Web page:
Kendra Mangione, CTVNews.ca
A group of Ontario university students is heading north on a humanitarian project to help mentor students living on a First Nations reserve.
Members of Kitchenuhmaykoosib Inninuwug (KI) First Nation, about 600 kilometres north of Thunder Bay, often refer to their reserve as the "forgotten north."
But a group of Queen's University students is organizing a trip to the reserve to make connections with the youth and show them they are not forgotten.
From April 28 to May 9, thirteen students will visit KI, as part of an annual humanitarian program put on by the school's rotary club. In previous years, the club has gone to El Salvador to build houses.
Last year, Queen's student Annie Hollis visited KI and felt inspired by the youth she met there. She promised them she would come back.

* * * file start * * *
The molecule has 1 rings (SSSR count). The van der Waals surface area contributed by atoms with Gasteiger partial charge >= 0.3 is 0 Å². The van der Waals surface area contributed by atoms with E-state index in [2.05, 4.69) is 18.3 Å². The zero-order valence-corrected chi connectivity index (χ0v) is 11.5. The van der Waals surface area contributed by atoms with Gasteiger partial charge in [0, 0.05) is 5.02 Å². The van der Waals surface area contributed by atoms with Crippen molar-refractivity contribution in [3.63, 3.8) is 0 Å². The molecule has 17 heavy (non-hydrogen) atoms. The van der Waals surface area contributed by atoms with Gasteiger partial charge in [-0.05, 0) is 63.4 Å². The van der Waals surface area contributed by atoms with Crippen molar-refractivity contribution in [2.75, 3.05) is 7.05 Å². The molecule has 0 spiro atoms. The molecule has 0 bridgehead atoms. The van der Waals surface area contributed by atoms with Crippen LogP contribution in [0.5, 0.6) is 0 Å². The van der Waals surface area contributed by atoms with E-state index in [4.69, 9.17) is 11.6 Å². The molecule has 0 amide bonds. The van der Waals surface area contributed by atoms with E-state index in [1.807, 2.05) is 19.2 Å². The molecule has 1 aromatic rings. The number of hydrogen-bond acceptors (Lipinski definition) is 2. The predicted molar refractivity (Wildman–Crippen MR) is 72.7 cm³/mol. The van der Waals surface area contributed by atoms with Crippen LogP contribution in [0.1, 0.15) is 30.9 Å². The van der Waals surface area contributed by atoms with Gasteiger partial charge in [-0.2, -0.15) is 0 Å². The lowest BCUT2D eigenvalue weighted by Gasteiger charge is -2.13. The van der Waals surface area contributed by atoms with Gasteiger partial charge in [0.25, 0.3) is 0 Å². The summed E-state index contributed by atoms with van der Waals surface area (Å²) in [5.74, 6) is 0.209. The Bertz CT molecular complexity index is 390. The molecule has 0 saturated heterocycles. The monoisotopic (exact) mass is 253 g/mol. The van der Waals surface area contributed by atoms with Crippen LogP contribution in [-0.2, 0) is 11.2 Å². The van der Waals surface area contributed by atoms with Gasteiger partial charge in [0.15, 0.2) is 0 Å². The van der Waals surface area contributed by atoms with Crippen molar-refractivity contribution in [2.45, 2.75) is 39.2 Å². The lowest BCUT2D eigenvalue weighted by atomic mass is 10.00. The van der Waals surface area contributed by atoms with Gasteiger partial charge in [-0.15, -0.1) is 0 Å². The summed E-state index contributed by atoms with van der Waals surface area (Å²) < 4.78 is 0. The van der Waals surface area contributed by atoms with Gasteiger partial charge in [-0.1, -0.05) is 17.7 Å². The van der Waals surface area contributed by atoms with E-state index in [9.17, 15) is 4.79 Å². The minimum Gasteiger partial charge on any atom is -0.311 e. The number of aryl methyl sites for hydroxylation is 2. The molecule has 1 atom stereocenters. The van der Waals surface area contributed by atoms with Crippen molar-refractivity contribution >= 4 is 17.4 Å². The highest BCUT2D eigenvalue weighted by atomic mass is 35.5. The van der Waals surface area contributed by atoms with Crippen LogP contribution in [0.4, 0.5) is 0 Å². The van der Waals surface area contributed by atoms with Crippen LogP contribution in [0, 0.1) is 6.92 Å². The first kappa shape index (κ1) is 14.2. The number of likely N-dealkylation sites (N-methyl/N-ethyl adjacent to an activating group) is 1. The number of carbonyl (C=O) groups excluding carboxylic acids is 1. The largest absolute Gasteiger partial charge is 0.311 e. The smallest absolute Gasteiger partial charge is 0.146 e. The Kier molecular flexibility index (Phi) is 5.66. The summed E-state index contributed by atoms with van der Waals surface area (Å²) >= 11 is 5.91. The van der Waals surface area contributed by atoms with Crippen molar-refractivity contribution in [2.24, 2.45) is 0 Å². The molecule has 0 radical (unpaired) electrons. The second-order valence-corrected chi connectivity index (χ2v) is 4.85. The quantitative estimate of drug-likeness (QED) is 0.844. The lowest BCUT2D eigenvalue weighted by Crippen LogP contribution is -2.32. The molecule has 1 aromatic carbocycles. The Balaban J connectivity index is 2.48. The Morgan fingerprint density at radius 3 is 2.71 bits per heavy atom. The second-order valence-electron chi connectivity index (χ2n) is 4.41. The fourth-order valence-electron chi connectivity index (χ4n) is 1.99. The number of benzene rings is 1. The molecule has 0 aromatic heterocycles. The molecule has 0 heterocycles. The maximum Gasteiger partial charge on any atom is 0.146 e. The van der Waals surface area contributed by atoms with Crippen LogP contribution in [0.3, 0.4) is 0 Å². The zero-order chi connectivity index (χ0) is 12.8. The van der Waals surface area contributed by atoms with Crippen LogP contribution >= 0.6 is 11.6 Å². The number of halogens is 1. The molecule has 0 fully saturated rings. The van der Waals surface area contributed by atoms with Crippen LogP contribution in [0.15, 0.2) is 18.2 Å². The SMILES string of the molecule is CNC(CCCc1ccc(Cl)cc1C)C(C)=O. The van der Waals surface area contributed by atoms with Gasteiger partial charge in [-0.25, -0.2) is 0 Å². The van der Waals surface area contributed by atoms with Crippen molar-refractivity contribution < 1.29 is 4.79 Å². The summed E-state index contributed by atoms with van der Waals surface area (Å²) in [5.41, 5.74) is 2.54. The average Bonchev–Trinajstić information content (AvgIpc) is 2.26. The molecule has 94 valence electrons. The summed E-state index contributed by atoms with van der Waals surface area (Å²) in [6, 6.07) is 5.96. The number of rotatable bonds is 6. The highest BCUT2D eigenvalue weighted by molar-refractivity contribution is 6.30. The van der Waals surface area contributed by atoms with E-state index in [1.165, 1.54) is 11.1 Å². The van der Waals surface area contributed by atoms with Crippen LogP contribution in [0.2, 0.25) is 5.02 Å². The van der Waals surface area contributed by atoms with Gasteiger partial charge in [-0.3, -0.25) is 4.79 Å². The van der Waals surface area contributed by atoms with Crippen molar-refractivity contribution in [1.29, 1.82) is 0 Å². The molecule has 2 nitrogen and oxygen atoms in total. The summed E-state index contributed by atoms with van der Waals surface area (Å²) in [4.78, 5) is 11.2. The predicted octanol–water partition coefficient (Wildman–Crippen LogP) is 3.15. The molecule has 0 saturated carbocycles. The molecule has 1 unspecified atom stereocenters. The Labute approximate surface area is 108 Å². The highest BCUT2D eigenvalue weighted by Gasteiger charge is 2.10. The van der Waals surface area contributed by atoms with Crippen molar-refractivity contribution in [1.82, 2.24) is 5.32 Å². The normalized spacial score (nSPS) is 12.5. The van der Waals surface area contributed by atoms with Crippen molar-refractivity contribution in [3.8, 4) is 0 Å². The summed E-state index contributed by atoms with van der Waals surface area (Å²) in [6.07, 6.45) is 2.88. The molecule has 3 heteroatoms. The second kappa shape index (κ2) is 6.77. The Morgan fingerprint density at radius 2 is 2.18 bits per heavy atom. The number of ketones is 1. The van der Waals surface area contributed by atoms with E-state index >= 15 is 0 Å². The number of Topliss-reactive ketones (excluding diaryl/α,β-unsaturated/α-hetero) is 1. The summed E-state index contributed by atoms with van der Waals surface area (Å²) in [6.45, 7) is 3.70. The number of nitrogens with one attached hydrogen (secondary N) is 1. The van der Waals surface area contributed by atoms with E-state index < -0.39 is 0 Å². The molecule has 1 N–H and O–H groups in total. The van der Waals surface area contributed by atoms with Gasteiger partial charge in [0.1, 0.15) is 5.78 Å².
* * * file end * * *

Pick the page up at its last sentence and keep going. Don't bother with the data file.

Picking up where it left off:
"We're going back to create a connection that will last hopefully beyond the trip," Hollis told CTV's Canada AM.
The reserve has one high school that only goes up to Grade 11. Students who wish to continue to Grade 12 must leave the community and fly to high schools in Sioux Lookout or Thunder Bay.
Hollis told Canada AM she was shocked by the conditions of the education system and quality of housing. "It's something that we hear about in other countries far away and we're absolutely disgusted that these kind of conditions exist."
Alex Glasser, one of the trip's organizers, told Canada AM the group hopes to mentor students, helping them develop their ideas for community improvement.
"We just want to give them a venue through which they can show their ideas," Glasser said.
"The youth know what needs to be done in their community and they know how to do it to a certain degree, but we want to provide them with the resources that they haven't been getting," Hollis said.
During the group's visit, they will help with renovation projects, and run leadership and public speaking seminars.